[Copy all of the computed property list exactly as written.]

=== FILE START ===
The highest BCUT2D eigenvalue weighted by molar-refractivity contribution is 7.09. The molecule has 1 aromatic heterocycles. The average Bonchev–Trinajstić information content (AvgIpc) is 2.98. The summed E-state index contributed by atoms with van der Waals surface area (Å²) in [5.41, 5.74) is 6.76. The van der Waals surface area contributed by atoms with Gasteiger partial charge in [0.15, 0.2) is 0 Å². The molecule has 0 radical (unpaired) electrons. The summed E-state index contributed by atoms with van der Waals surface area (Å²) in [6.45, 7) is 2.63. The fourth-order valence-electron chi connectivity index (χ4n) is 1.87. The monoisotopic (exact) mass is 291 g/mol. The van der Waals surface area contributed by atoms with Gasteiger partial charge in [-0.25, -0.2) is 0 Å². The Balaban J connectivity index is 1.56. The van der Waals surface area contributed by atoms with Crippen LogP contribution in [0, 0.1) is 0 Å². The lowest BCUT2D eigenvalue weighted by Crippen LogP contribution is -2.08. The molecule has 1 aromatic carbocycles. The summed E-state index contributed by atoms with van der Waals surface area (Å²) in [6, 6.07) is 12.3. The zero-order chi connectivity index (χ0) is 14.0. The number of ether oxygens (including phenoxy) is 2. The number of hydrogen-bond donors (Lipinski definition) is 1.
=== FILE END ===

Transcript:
The highest BCUT2D eigenvalue weighted by molar-refractivity contribution is 7.09. The molecule has 1 aromatic heterocycles. The average Bonchev–Trinajstić information content (AvgIpc) is 2.98. The summed E-state index contributed by atoms with van der Waals surface area (Å²) in [5.41, 5.74) is 6.76. The van der Waals surface area contributed by atoms with Gasteiger partial charge in [0.15, 0.2) is 0 Å². The molecule has 0 radical (unpaired) electrons. The summed E-state index contributed by atoms with van der Waals surface area (Å²) in [6.45, 7) is 2.63. The fourth-order valence-electron chi connectivity index (χ4n) is 1.87. The monoisotopic (exact) mass is 291 g/mol. The van der Waals surface area contributed by atoms with Gasteiger partial charge in [-0.25, -0.2) is 0 Å². The Balaban J connectivity index is 1.56. The van der Waals surface area contributed by atoms with Crippen LogP contribution in [0, 0.1) is 0 Å². The lowest BCUT2D eigenvalue weighted by Crippen LogP contribution is -2.08. The molecule has 1 aromatic carbocycles. The summed E-state index contributed by atoms with van der Waals surface area (Å²) in [6, 6.07) is 12.3. The zero-order chi connectivity index (χ0) is 14.0. The number of ether oxygens (including phenoxy) is 2. The number of hydrogen-bond donors (Lipinski definition) is 1.